Esther's Everyday Meditation Podcast. Episode #404 with Arohan Awarohan kriya.
photo credit harli marten on unsplash
What’s in this episode?
I use this practice of arohan awarohan kriya to guide you explicitly to bring your awareness a little deeper in towards your center -- to shushumna nadi. If you have no idea what I'm talking about AND you're curious, well, "how to" episode #403 is for you! I get into some nitty gritty that I don't often talk about and that applies to all our kriya practices, not just arohan awarohan.
What's it good for?
Arohan awarohan is great for centering. This week's practice is a good one for when you're ready to suspend judgment and expectation. Not perfectly, necessarily, but in intention 😉
And here's that how to episode I mentioned, cuz I think it's gonna come in handy for everyone!
I hope you'll try this centering practice. And, as always, I'd love to hear about your experience. Click on the bar below to drop me a line!
ISHTA Yoga is a tantric yoga school. ISHTA Meditation teaches kriya techniques. "Kriyas" move energy or awareness (probably both) through the subtle body, i.e. channels and centers of energy flow. They are powerful techniques that create strong shifts in consciousness.
As far as I know, there are no studies that attempt to map energy lines to correlate with the subtle body maps that we have from various "energy-based" systems (e.g., yoga, tai chi, etc). Nor do I know of studies looking into what exactly is happening in various kriya techniques, whether at the subtle or physical level.
Which means we either a) have to be ok with not knowing what's at work in these kriyas or b) operate with the theories yoga philosophy presents, whether we believe them or not.
I am lousy at embracing fairy tales, which may be where subtle body maps belong, so why do I practice ISHTA meditation?
My introduction to meditation was through ISHTA Yoga.
Everything I love about yoga was introduced to me through ISHTA.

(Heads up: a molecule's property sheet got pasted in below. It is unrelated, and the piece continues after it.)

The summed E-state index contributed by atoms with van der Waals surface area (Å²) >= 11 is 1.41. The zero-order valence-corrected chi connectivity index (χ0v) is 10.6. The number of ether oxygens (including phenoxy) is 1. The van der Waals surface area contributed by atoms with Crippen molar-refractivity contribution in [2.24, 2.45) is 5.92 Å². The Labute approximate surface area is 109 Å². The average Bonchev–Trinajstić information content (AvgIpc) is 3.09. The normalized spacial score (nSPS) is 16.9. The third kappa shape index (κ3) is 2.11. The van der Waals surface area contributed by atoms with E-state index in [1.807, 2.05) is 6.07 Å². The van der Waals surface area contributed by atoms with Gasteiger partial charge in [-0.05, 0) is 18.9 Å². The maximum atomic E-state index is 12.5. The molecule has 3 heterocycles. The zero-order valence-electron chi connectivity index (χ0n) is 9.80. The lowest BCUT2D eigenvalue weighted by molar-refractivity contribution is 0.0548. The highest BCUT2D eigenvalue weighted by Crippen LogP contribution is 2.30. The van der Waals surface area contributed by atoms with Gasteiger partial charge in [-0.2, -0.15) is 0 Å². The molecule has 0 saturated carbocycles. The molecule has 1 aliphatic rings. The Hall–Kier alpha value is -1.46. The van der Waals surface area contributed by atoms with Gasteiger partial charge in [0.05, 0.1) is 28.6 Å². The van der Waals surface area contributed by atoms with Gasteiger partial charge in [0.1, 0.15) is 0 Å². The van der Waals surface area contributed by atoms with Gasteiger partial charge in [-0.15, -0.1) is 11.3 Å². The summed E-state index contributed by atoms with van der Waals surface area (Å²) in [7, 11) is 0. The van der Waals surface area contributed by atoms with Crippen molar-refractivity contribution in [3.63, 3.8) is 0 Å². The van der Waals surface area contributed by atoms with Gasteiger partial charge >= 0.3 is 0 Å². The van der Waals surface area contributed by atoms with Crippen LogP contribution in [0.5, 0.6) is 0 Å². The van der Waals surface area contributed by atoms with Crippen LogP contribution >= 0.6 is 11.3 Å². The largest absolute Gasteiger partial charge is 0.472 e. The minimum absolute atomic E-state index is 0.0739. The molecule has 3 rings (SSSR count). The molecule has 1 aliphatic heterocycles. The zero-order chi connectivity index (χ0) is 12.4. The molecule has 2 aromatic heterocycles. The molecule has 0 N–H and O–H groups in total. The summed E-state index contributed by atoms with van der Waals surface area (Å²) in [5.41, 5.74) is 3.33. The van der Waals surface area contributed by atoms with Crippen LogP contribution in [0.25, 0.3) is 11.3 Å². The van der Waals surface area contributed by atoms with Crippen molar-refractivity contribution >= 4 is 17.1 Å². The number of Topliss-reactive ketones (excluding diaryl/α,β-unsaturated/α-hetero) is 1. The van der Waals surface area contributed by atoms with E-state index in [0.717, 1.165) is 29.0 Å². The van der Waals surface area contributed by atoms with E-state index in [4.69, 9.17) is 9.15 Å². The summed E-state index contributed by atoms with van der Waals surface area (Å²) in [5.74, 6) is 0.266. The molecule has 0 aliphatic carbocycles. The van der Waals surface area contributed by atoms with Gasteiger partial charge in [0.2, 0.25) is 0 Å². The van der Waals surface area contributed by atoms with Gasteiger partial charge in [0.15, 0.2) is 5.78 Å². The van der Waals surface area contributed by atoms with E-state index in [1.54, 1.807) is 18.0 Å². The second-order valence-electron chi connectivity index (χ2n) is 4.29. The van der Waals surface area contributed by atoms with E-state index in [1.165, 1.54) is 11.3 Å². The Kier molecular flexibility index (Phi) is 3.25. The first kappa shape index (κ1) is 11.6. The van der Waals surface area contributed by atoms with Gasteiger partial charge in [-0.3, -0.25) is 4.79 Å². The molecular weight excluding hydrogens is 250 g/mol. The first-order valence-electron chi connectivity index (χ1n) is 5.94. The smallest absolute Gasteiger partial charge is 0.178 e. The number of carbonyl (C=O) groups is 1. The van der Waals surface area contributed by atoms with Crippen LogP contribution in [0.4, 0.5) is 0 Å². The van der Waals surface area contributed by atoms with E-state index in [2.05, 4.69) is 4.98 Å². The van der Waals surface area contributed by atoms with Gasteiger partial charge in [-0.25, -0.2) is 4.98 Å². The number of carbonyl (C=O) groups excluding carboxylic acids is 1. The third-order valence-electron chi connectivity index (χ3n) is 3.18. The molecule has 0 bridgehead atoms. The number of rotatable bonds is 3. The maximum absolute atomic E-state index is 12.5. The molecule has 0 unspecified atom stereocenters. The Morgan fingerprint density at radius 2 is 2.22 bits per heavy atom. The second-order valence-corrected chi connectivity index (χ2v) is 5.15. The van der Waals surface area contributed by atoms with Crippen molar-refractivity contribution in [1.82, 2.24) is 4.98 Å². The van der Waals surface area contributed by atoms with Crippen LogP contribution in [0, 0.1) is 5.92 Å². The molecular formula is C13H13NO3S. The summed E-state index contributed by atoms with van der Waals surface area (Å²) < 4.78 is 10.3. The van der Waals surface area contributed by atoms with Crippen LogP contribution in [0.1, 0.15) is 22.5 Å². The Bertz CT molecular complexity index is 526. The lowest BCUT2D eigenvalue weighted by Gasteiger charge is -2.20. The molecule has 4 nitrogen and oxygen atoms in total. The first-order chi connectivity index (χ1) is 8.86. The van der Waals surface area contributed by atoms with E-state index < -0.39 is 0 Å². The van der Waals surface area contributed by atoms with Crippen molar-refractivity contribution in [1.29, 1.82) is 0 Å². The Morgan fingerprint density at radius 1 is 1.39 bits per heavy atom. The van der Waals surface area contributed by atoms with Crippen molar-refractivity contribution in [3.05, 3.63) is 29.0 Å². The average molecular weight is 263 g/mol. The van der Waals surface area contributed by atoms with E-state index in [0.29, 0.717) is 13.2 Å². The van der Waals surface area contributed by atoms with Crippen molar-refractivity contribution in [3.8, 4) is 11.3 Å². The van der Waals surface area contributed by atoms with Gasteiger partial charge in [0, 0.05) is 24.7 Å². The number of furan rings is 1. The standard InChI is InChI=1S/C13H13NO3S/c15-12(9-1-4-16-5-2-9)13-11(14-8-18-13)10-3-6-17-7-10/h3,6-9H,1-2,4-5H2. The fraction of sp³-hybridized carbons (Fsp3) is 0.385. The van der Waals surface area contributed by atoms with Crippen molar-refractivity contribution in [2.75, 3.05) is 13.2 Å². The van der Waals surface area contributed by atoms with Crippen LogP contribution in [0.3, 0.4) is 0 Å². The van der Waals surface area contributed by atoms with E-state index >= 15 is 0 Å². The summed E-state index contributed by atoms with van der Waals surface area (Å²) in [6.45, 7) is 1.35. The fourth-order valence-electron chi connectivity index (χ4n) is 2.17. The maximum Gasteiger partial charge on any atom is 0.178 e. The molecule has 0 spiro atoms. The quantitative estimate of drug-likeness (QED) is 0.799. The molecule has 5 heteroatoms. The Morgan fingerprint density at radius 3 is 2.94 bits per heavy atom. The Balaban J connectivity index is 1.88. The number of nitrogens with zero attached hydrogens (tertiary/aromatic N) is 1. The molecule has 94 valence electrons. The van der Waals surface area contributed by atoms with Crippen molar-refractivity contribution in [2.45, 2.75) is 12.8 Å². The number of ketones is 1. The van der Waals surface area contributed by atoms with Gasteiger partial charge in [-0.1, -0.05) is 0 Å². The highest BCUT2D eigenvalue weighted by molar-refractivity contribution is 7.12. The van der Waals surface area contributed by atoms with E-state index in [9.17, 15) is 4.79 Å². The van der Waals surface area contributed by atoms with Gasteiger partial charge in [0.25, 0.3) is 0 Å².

You know how when you're falling in love, your amour seems flawless in your eyes? And everything they do is wonderful? Yeah, that's me through and through. When I fall, I fall hard and lose all sense of doubt.
And so it was with ISHTA. I loved everything about ISHTA, and what puzzled me, I just didn't question. Or at least not enough to take action. This blind faith continued through my training and my early days of teaching. It wasn't until my study went deeper, and my new love matured into long-term relationship, that I started to see that some of the promises my teachers made -- promises made in the name of teaching truth -- felt fundamentally disjunct to me.
Here's the thing. If something isn't fact, but you believe it anyway, then it can be true for you. BUT that doesn't make it TRUE. Humanity can't reveal a unified body of knowledge on personal truths.
I love my teachers. I love that they teach what they teach they way they teach it for the reasons they teach it. (Mostly that last one.) But I don't believe everything they teach me. And since science hasn't yet gotten around to investigating all the nooks + crannies in this corner of philosophy, it's their word against mine. Or their belief sitting radically opposed to mine, if happily accompanying the same space of yoga.